Vera Villanueva

In a paper published last month in the Annals of Internal Medicine, Inginia Genao,Yale’s graduate medical education director of diversity, equity and inclusion, proposed replacing the Medical College Admission Test, commonly known as the MCAT, with alternative measures for evaluating medical school applicants in order to increase diversity.

“We have shown that minorities under- perform in the MCAT — not just the MCAT, it applies to other standardized tests,” Genao said. This underperformance is due to economic disadvantages and societal stereotypes that deter underrepresented minorities from applying to medical school, she added.

The MCAT is offered by the Association of American Medical Colleges, a private association. To eliminate the MCAT as an admissions standard, the U.S. government would have to file a lawsuit showing that the exam has “a disparate impact on the basis of race,” according to the paper, which would mean the test ran afoul of Title VI of the Civil Rights Act. However, whether the government actually pursues such a suit would depend on the current administration’s priorities and litigation positions, said Jacob Gelman ’18, co-author of the paper.

The current presidential administration would probably not move to eliminate the MCAT as an evaluation standard, Gelman said, given its record of opposing affirmative action in certain policy statements. The president of the Association of American Medical Colleges has suggested the Trump administration’s statements in that area would make it significantly more difficult to increase diversity in the medical student population.

Additionally, Gelman said, the Obama administration applied disparate impact as a legal standard to the issue of housing, and the current White House is considering rescinding those housing bias protections. Based on these indicators, it is unlikely that the government would take a stand on the MCAT, he said.

Genao agreed, saying she doubts that medical schools will replace or eliminate the MCAT and follow the
lead of a few schools that use alternative standards in the admissions process, such as the FlexMed Program at the Icahn School of Medicine at Mount Sinai. More research on a larger scale is necessary, Genao said, to either identify possible drawbacks to replacing the MCAT or show that the MCAT is not necessary for admitting qualified students.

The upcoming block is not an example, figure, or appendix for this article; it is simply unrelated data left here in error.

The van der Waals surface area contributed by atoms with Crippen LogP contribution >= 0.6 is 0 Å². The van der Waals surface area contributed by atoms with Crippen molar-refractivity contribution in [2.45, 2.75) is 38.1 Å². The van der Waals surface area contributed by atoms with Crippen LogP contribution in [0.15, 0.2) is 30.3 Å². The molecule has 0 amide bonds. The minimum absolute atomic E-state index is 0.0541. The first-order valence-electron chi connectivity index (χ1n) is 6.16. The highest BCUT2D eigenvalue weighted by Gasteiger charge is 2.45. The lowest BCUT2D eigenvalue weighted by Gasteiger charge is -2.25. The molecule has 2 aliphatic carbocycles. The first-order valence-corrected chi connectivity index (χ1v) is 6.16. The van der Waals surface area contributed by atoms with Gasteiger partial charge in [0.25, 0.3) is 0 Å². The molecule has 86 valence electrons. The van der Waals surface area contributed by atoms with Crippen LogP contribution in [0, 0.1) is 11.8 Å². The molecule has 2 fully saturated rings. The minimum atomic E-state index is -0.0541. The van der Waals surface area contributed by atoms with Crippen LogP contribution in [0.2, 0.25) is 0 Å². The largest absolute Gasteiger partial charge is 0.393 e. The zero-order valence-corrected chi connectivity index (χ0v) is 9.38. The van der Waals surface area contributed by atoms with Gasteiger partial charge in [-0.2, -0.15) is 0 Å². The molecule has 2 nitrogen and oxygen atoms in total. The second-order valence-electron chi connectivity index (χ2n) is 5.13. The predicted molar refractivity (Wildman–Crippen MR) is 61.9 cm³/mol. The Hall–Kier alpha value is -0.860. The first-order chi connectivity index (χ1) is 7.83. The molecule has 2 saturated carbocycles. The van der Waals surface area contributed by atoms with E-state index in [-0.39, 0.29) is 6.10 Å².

“My hope is that we’ll have additional medical schools that will become part of a study,” Genao said. “We’ll take the lead in helping out to demonstrate what is the value of MCAT and particularly how it impacts different groups.”

According to Ayaska Fernando, director of admissions at the Yale School of Medicine, the school receives more than 4,000 applications each year. Although most applicants are highly qualified, the school is only able to admit a small number to fill the 104 seats in the incoming class.

“As such, there is no simple formula for admission and our entire admissions process is a holistic and contextual one, which carefully considers every part of the application,” Fernando wrote in an email to the News. “It most definitely does not rely simply on MCAT scores/GPAs or quantifiable variables alone.”

The lack of diversity among medical school students, however, is not solely a result of minorities’ underperformance on the MCAT, Genao said. In addition to socioeconomic bias, there is a lack of diverse role models in the field of medicine. And, Genao added, students from disadvantaged backgrounds have no mentors in their households to guide them through the application process.

Genao said the School of Medicine aims to address minority underrepresentation by improving outreach in a number of ways: organizing campus visits at the University, providing information about the school to LGBTQ conferences and organizations such as the Student National Medical Association and the Latino Medical Student Association, and promoting the University in locations where there is a higher concentration of minorities.

“We need to think about diversity in a broad way that’s not just race and gender but also religion, culture and other backgrounds,” Genao said. “When there are people from different backgrounds, there’s a tendency to be more productive and more innovative — there are different ideas and perspectives that come together.”

Eui Young Kim |

Yale College Class of 2021; Yale Law School Class of 2025